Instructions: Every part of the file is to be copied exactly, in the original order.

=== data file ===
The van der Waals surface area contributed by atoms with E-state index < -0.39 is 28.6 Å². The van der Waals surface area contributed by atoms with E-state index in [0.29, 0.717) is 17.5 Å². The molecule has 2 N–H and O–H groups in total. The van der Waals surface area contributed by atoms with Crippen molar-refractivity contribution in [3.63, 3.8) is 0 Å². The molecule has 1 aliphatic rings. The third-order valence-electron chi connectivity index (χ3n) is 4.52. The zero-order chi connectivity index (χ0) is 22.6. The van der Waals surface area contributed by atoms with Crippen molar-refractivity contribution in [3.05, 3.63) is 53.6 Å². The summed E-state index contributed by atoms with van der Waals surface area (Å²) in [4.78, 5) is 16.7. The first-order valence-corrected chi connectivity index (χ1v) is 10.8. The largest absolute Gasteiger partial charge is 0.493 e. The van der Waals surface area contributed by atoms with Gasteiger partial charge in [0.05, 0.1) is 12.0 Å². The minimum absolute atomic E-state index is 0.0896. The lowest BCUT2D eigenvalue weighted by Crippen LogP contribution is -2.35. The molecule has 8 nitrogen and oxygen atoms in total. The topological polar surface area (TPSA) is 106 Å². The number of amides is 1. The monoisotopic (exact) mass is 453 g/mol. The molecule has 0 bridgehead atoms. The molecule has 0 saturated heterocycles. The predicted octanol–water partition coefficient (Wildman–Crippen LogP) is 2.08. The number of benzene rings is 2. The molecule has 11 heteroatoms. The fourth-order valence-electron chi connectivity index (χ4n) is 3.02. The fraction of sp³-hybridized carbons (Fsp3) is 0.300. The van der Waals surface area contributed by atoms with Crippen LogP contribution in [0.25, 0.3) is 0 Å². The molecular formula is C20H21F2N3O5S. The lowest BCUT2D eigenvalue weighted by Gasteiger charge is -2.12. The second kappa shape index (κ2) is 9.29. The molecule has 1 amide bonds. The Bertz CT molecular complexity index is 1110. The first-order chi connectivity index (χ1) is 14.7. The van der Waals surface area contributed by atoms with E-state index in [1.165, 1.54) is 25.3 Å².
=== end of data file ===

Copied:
The van der Waals surface area contributed by atoms with E-state index < -0.39 is 28.6 Å². The van der Waals surface area contributed by atoms with E-state index in [0.29, 0.717) is 17.5 Å². The molecule has 2 N–H and O–H groups in total. The van der Waals surface area contributed by atoms with Crippen molar-refractivity contribution in [3.63, 3.8) is 0 Å². The molecule has 1 aliphatic rings. The third-order valence-electron chi connectivity index (χ3n) is 4.52. The zero-order chi connectivity index (χ0) is 22.6. The van der Waals surface area contributed by atoms with Crippen molar-refractivity contribution in [3.05, 3.63) is 53.6 Å². The summed E-state index contributed by atoms with van der Waals surface area (Å²) in [4.78, 5) is 16.7. The first-order valence-corrected chi connectivity index (χ1v) is 10.8. The largest absolute Gasteiger partial charge is 0.493 e. The van der Waals surface area contributed by atoms with Gasteiger partial charge in [0.05, 0.1) is 12.0 Å². The minimum absolute atomic E-state index is 0.0896. The lowest BCUT2D eigenvalue weighted by Crippen LogP contribution is -2.35. The molecule has 8 nitrogen and oxygen atoms in total. The topological polar surface area (TPSA) is 106 Å². The number of amides is 1. The monoisotopic (exact) mass is 453 g/mol. The molecule has 0 bridgehead atoms. The molecule has 0 saturated heterocycles. The predicted octanol–water partition coefficient (Wildman–Crippen LogP) is 2.08. The number of benzene rings is 2. The molecule has 11 heteroatoms. The fourth-order valence-electron chi connectivity index (χ4n) is 3.02. The fraction of sp³-hybridized carbons (Fsp3) is 0.300. The van der Waals surface area contributed by atoms with Crippen LogP contribution in [0.25, 0.3) is 0 Å². The molecular formula is C20H21F2N3O5S. The lowest BCUT2D eigenvalue weighted by Gasteiger charge is -2.12. The second kappa shape index (κ2) is 9.29. The molecule has 1 amide bonds. The Bertz CT molecular complexity index is 1110. The first-order chi connectivity index (χ1) is 14.7. The van der Waals surface area contributed by atoms with E-state index in [1.165, 1.54) is 25.3 Å².